Japanese auto maker Mazda Motor Corp. announced a $10.6 billion investment plan to electrify its vehicles on Tuesday, as well as plans to invest in battery production.
The company also increased its target for electric vehicles (EVs) to up to 40% of total global sales by 2030, as automakers around the world invest billions of dollars to ramp up battery and EV production in response to tougher environmental regulations.
Mazda’s investment plan follows similar announcements by domestic rivals such as Toyota and Honda this year, which have been chastised by environmentalists and green activist investors for being slow to electrify.
“We will promote the full-fledged launch of battery EVs and consider investing in battery production. We estimate Mazda’s EV ratio in global sales to rise to a range between 25% and 40% as of 2030,” Mazda said in a statement.
Its previous target for EV sales was 25% by 2030.
The new forecast is consistent with a broader industry trend, with consulting firm Deloitte projecting that EV sales will account for approximately 32% of total new car sales globally by 2030.
Mazda said it would introduce battery-EV models in the “late half of phase 2,” which it defined as the period between 2025 and 2027, as part of a three-phase plan. The company stated that it intended to launch fully electric vehicles on a large scale between 2028 and 2030.
Akira Koga, senior managing executive officer, told reporters that the 1.5 trillion yen ($10.6 billion) investment would be made in collaboration with partners and would be used for research and development. The Nikkei business daily broke the story first.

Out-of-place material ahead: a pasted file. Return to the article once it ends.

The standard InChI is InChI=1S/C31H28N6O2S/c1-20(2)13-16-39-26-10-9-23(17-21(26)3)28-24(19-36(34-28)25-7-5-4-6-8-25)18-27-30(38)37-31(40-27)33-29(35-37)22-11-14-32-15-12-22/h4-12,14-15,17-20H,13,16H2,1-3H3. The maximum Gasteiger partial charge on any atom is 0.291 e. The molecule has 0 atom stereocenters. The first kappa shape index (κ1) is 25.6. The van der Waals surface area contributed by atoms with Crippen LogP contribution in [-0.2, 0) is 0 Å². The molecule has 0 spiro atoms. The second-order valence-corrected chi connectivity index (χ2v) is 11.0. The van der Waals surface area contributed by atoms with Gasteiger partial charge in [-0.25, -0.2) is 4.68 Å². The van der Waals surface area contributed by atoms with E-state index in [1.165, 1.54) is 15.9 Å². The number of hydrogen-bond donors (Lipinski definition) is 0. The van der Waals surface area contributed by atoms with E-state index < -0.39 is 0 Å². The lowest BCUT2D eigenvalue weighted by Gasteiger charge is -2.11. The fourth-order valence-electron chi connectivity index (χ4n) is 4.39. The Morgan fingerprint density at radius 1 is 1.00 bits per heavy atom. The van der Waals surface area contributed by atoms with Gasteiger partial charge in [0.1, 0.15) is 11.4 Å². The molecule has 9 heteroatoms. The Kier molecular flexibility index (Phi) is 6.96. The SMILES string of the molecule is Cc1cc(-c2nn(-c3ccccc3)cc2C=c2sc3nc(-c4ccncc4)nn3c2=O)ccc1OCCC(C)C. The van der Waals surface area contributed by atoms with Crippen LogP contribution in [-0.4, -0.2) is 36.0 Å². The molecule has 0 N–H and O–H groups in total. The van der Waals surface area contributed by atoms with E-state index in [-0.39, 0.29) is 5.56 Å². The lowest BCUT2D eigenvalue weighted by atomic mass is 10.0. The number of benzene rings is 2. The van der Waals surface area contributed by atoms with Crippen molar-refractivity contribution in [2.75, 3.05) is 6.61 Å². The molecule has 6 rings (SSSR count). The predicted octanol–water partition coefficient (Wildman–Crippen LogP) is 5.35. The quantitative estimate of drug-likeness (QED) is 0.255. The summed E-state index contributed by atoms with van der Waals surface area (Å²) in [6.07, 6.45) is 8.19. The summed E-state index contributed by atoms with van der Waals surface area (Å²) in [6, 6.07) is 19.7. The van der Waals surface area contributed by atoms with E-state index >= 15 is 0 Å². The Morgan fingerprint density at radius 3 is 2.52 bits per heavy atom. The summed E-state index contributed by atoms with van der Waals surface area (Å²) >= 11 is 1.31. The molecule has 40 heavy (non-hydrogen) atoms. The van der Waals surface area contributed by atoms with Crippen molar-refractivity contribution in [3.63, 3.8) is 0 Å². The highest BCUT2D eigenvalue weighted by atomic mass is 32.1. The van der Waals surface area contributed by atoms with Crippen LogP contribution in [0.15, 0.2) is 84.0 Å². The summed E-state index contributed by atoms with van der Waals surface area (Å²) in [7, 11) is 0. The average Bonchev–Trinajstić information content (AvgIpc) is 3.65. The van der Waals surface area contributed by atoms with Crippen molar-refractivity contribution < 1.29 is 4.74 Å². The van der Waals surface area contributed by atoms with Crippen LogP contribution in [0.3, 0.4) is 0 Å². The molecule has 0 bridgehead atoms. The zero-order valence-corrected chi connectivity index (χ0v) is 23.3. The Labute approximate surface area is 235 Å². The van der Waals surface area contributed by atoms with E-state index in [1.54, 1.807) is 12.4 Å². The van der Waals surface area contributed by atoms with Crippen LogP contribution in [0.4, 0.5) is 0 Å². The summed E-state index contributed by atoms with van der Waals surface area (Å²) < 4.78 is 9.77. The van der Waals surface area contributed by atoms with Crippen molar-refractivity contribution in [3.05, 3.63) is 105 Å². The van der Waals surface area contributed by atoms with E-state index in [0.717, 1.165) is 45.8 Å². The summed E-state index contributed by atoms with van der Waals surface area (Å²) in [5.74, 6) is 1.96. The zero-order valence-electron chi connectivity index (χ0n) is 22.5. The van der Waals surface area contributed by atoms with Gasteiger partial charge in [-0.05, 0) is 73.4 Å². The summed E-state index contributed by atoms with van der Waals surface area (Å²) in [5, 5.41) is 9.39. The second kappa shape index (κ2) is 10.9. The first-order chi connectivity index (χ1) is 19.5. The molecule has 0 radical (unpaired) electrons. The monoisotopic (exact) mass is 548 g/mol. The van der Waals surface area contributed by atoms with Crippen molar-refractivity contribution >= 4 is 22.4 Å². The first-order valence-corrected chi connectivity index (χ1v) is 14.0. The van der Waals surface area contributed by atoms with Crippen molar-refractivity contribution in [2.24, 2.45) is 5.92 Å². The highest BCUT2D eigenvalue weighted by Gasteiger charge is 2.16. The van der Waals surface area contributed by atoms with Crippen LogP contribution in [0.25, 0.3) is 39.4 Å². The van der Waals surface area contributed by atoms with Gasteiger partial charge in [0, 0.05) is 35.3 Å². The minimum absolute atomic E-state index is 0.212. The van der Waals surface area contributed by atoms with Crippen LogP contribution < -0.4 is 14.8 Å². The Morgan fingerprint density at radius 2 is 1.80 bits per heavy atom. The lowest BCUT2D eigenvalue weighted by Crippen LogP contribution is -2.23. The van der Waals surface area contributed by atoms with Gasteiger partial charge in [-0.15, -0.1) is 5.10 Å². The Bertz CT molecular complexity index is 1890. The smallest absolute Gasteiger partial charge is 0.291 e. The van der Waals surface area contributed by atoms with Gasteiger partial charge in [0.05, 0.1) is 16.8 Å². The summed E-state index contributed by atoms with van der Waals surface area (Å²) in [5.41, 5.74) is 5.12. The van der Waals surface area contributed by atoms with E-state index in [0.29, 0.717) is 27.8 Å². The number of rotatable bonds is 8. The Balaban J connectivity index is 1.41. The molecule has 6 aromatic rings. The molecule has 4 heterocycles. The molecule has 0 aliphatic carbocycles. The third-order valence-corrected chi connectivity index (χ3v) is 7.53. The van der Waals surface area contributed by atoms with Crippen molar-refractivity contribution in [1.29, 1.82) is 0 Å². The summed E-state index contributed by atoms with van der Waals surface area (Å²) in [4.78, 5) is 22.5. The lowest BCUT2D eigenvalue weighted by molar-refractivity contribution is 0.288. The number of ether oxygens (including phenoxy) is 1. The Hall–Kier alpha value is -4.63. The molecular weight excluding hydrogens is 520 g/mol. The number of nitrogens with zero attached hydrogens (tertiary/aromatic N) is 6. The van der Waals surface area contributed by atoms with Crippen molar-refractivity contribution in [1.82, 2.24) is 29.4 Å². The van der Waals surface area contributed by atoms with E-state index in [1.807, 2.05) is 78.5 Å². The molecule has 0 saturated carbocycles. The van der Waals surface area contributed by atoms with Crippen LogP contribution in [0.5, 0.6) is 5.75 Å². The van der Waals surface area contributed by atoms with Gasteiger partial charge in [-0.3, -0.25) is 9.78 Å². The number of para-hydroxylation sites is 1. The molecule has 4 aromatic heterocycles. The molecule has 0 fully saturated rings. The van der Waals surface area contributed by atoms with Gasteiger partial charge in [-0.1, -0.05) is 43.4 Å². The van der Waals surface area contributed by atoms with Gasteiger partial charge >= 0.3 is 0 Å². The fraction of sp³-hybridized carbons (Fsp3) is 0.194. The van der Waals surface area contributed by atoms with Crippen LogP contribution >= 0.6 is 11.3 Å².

Koga declined to provide a detailed investment timeline, stating that it would be determined by how quickly EVs became popular.
Nonetheless, Mazda CEO Akira Marumoto stated that the company will work to introduce a new hybrid system and improve internal combustion engine efficiency.
“We believe that a multi-solution approach will be effective,” he said.
The automaker announced collaboration plans with seven companies, including electric-component maker Rohm Co (, to develop and manufacture electric drive units.
Mazda executives also announced a supply agreement with battery maker Envision AESC for a limited time between 2025 and 2027.
“Beyond that, we would like to develop a strategy on procurement and securing (batteries) step by step,” said Koga.
Shoichi Matsumoto, CEO of Envision AESC, told Reuters last month that his company was in talks with automakers in Japan, Europe, the United States, and China about new supply deals.
Mazda is aiming for 4.5 trillion yen in net sales for the fiscal year ending March 2026, a 45% increase from the fiscal year ending March 2022.
According to Deloitte, total EV sales will reach 31.1 million by 2030, up from 11.2 million in 2025 and 2.5 million in 2020.
(Adapted from Latestly.com)